Sally Field, named Best Actress at the Cannes Film Festival for Norma Rae, won't appear in the upcoming sequel to Smokey and the Bandit, thanks to her sweetheart Burt Reynolds. How's that? "It was my decision," says Burt, "and a very unselfish one. She'd probably do it if I asked her to, but after Norma Rae she should only do important things. No one should take a backward step." So why's he doing the sequel? "I promised," says Burt, and besides, "Sally's got the stuff to wait it out three years for the right project. I'm not built that way."
The Last to Know
Although only last year Washington party girl Tandy Dickinson was still singing the praises of her vanished lover, Korean influence peddler Tongsun Park ("He showed me fascinating things—I respected him"), she's changed her tune. She's suing him in Washington, D.C. superior court to recover a $190,000 loan. "Frankly," she told Washingtonian magazine, "he brainwashed me, just like one of those pathetic Moonies. I want the women in Washington to know that they can be conned by the likes of a Tongsun Park. I should know—I was closer to him for five years than to anyone in the world."
Resting His Case
Even in the riotous '60s, when he was president of embattled San Francisco State, S.I. Hayakawa was known for his remarkable ability to fall asleep at staff meetings. Later, after being elected senator, he dozed off during an orientation meeting for freshman legislators in 1976. Now maybe he's at it—or out of it—again. California's other senator, Democrat Alan Cranston, says that during President Carter's Senate briefing on SALT, "Hayakawa's eyes were closed and his head was nodding. Others present allege he was snoring." Others also allege that he snoozed during the President's conference on the gas crisis with Gov. Jerry Brown. Hayakawa, a 72-year-old semanticist, denies he was sleeping—but says he closed his eyes for a few minutes at the energy meeting because he was bored.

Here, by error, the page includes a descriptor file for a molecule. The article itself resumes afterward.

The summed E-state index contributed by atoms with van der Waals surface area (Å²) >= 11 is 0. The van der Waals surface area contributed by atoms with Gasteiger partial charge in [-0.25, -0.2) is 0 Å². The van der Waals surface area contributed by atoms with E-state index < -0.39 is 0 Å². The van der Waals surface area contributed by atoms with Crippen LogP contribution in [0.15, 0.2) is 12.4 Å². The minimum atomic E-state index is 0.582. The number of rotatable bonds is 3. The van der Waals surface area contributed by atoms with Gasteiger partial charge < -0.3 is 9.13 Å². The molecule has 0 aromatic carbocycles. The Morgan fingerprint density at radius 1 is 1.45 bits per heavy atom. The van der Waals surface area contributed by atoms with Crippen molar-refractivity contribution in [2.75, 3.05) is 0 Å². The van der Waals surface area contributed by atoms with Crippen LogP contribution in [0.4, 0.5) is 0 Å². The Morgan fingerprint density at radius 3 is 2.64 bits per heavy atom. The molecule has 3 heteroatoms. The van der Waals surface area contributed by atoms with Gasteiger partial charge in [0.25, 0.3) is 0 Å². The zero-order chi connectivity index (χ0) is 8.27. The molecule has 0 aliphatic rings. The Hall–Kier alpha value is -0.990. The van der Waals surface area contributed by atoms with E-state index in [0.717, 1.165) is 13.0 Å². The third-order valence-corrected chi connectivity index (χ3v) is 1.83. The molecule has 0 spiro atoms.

At a Washington luncheon for one of the products he plugs—this one a video cassette reading-improvement program for adults—comedian Bill Cosby passed up the filet mignon and asparagus vinaigrette while waiting for a driver to appear with his food. No, it wasn't seaweed soup or alfalfa sprouts with ground ginseng. It was semihot smoked sausages from the local Ben's Chili Bowl, links with the comedian's past. "I was stationed here with the Navy 22 years ago and every payday we'd head for Ben's," Cosby explains. "I still love them."
A Lesson Learned
Earlier this year, amid a flurry of tears and fond farewells, The Waltons' Ma, Michael Learned, quit after seven seasons, citing the show's exhausting schedule. Now, after only one five-week job (a play, Dear Liar) in six months—"I've been cleaning my closets out a lot"—Learned has re-enlisted for another 10 Waltons episodes next season. "When my kids were young," says Michael, 40, "I could look forward to seeing them when they came home from school. Now I just sit around and think myself to death. 'Mind bleep' is another term for that." Certainly not one that Ma Walton would use.
Roman Polanski says he'll return to America to face a possible prison sentence for seducing a 13-year-old, but does not deny that young women still interest him. (He insists, however, that his relationship with 18-year-old Natassja Kinski, the star of his upcoming Tess of the d'Urbervilles, is strictly professional.) "Young girls are more beautiful," says Polanski, 45. "I've had this fascination since I was 8. Back then it was more dramatic because when I was 8, the girls who interested me were even younger."
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